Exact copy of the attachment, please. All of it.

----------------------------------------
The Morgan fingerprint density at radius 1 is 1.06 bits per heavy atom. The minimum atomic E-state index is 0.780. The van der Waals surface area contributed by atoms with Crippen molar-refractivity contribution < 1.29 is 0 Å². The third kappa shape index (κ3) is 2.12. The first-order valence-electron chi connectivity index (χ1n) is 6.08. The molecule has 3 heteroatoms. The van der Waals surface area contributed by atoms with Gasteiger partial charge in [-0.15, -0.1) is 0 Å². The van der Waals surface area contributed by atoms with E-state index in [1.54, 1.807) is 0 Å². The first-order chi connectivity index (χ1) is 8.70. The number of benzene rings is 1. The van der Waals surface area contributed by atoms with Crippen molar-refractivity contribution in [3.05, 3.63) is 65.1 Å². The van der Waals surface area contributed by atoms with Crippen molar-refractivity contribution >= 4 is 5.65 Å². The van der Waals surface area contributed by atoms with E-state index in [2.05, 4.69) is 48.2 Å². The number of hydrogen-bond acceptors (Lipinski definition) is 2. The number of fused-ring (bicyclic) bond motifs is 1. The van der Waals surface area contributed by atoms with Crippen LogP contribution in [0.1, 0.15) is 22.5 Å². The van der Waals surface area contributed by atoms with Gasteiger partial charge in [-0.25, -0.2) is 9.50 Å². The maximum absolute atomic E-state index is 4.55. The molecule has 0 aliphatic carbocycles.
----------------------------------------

The Morgan fingerprint density at radius 1 is 1.06 bits per heavy atom. The minimum atomic E-state index is 0.780. The van der Waals surface area contributed by atoms with Crippen molar-refractivity contribution < 1.29 is 0 Å². The third kappa shape index (κ3) is 2.12. The first-order valence-electron chi connectivity index (χ1n) is 6.08. The molecule has 3 heteroatoms. The van der Waals surface area contributed by atoms with Gasteiger partial charge in [-0.15, -0.1) is 0 Å². The van der Waals surface area contributed by atoms with E-state index in [1.54, 1.807) is 0 Å². The first-order chi connectivity index (χ1) is 8.70. The number of benzene rings is 1. The van der Waals surface area contributed by atoms with Crippen molar-refractivity contribution in [3.05, 3.63) is 65.1 Å². The van der Waals surface area contributed by atoms with Crippen molar-refractivity contribution >= 4 is 5.65 Å². The van der Waals surface area contributed by atoms with E-state index in [2.05, 4.69) is 48.2 Å². The number of hydrogen-bond acceptors (Lipinski definition) is 2. The number of fused-ring (bicyclic) bond motifs is 1. The van der Waals surface area contributed by atoms with Crippen LogP contribution in [0.1, 0.15) is 22.5 Å². The van der Waals surface area contributed by atoms with Gasteiger partial charge in [-0.25, -0.2) is 9.50 Å². The maximum absolute atomic E-state index is 4.55. The molecule has 0 aliphatic carbocycles.